Hi, Gaurav Sharma here, I’m a developer with the Information Security Tools (IST) team. In today’s post I’ll concentrate on the topic of Impersonation in WCF.
1: class SampleService : ISampleContract
3: public void MyMethod( )
5: WindowsImpersonationContext impersonationContextObj = null;
6: impersonationContextObj = ServiceSecurityContext.Current.WindowsIdentity.Impersonate();
9: // Operation performed here will be under client's identity
3: [OperationBehavior(Impersonation = ImpersonationOption.Allowed)]
4: public void SampleServiceOperation( )
6: // if windows authentication is used then
7: // operations performed here will ne under
8: // client's identity
1: public enum TokenImpersonationLevel
1: SampleContractClient serviceProxy = new SampleContractClient( );
2: serviceProxy.ClientCredentials.Windows.AllowedImpersonationLevel = TokenImpersonationLevel.Identification;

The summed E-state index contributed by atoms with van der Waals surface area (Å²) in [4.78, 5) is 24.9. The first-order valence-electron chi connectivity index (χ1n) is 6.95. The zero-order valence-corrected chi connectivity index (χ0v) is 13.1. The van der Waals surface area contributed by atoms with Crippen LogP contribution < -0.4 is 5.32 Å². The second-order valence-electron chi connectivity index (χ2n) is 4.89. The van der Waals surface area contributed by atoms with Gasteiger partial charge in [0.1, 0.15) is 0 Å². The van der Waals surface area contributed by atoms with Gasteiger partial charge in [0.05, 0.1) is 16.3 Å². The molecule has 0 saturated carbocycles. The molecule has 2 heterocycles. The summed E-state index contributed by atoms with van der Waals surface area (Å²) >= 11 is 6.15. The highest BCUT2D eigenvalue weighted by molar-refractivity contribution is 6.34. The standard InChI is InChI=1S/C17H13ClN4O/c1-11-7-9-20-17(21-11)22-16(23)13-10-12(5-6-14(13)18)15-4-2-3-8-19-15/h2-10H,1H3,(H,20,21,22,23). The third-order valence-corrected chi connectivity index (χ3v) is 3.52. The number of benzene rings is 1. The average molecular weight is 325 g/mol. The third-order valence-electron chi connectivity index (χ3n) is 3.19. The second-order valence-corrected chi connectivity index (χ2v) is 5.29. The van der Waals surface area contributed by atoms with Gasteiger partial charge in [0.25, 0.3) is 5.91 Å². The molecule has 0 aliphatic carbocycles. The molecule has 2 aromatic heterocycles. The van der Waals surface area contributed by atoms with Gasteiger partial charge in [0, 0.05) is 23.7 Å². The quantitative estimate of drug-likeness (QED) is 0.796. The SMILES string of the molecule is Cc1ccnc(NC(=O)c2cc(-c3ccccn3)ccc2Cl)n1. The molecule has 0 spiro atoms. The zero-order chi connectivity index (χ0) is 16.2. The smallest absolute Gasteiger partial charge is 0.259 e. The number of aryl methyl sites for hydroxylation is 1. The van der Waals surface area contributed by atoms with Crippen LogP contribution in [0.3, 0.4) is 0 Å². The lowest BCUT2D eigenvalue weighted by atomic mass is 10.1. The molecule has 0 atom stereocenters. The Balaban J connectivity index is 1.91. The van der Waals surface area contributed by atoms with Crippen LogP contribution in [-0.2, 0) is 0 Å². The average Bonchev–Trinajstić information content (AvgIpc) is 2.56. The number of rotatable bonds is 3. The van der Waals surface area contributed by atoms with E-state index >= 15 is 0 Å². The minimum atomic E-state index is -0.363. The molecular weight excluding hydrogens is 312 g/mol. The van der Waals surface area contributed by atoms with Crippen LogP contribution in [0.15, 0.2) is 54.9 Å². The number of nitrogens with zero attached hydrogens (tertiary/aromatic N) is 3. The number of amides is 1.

3: serviceProxy.SampleServiceOperation( );
4: serviceProxy.Close( );
2: <endpoint behaviorConfiguration = "SampleImpersonationBehavior"
8: <behavior name = "SampleImpersonationBehavior">
10: <windows allowedImpersonationLevel = "Identification"/>
As a common design recommendation, the further from the client, the less significant its identity should be. In a layered architecture, each layer should run underneath its own identity, authenticate its direct callers, and implicitly trust its calling layer to authenticate its original callers.
Impersonation works directly opposite of this design guideline. Using impersonation also hinders scalability because several resources are allocated per identity. With impersonation, you will need as many resources as clients, and you will not be able to benefit from resource pooling mechanisms. Impersonation also makes resources administration complex. Also, if you rely on impersonation, it prohibits usage of non windows authentication mechanisms. If you do choose to use impersonation, use it carefully and only as a last resort when there is no other and better design approach.
Please feel free to email me with any questions you might have related to this topic. I’ll try to answer your queries to best of my knowledge. My email id is email@example.com.
Gaurav Sharma (firstname.lastname@example.org)
Microsoft Information Security Tools (IST) Team
Software Developer Engineer